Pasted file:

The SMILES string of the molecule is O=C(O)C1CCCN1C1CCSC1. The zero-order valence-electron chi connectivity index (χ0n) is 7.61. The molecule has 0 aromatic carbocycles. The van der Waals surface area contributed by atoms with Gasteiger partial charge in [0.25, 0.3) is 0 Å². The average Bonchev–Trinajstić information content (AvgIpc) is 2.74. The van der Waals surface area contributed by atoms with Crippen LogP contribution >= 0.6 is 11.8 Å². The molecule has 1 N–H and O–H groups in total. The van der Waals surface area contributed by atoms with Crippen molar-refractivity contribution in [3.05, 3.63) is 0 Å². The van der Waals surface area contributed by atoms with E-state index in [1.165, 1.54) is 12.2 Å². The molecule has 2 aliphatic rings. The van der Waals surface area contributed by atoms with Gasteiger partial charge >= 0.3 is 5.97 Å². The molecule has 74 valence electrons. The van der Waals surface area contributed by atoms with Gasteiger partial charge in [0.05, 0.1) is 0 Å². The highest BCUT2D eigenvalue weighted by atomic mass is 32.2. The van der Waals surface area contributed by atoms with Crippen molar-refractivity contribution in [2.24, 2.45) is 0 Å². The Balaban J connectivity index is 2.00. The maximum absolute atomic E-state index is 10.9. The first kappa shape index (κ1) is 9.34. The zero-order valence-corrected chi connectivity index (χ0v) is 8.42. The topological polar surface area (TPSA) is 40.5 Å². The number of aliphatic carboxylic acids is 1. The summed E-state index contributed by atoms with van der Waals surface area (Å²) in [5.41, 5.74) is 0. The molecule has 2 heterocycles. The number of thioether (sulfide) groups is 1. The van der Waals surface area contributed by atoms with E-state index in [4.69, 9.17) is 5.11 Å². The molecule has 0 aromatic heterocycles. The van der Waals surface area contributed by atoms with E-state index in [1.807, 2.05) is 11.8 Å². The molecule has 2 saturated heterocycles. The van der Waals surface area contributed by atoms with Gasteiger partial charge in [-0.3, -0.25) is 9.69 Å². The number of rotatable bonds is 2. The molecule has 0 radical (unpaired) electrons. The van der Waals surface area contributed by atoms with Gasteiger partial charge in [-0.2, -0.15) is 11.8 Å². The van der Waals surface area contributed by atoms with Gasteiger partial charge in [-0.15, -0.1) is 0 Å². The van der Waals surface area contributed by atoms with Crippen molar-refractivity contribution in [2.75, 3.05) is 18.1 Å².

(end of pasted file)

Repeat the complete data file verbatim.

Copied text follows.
The SMILES string of the molecule is O=C(O)C1CCCN1C1CCSC1. The zero-order valence-electron chi connectivity index (χ0n) is 7.61. The molecule has 0 aromatic carbocycles. The van der Waals surface area contributed by atoms with Gasteiger partial charge in [0.25, 0.3) is 0 Å². The average Bonchev–Trinajstić information content (AvgIpc) is 2.74. The van der Waals surface area contributed by atoms with Crippen LogP contribution >= 0.6 is 11.8 Å². The molecule has 1 N–H and O–H groups in total. The van der Waals surface area contributed by atoms with Crippen molar-refractivity contribution in [3.05, 3.63) is 0 Å². The van der Waals surface area contributed by atoms with E-state index in [1.165, 1.54) is 12.2 Å². The molecule has 2 aliphatic rings. The van der Waals surface area contributed by atoms with Gasteiger partial charge >= 0.3 is 5.97 Å². The molecule has 74 valence electrons. The van der Waals surface area contributed by atoms with Gasteiger partial charge in [0.05, 0.1) is 0 Å². The highest BCUT2D eigenvalue weighted by atomic mass is 32.2. The van der Waals surface area contributed by atoms with Crippen molar-refractivity contribution in [2.24, 2.45) is 0 Å². The Balaban J connectivity index is 2.00. The maximum absolute atomic E-state index is 10.9. The first kappa shape index (κ1) is 9.34. The zero-order valence-corrected chi connectivity index (χ0v) is 8.42. The topological polar surface area (TPSA) is 40.5 Å². The number of aliphatic carboxylic acids is 1. The summed E-state index contributed by atoms with van der Waals surface area (Å²) in [5.41, 5.74) is 0. The molecule has 2 heterocycles. The number of thioether (sulfide) groups is 1. The van der Waals surface area contributed by atoms with E-state index in [4.69, 9.17) is 5.11 Å². The molecule has 0 aromatic heterocycles. The van der Waals surface area contributed by atoms with E-state index in [1.807, 2.05) is 11.8 Å². The molecule has 2 saturated heterocycles. The van der Waals surface area contributed by atoms with Gasteiger partial charge in [-0.3, -0.25) is 9.69 Å². The number of rotatable bonds is 2. The molecule has 0 radical (unpaired) electrons. The van der Waals surface area contributed by atoms with Gasteiger partial charge in [-0.2, -0.15) is 11.8 Å². The van der Waals surface area contributed by atoms with Gasteiger partial charge in [-0.15, -0.1) is 0 Å². The van der Waals surface area contributed by atoms with Crippen molar-refractivity contribution in [2.75, 3.05) is 18.1 Å².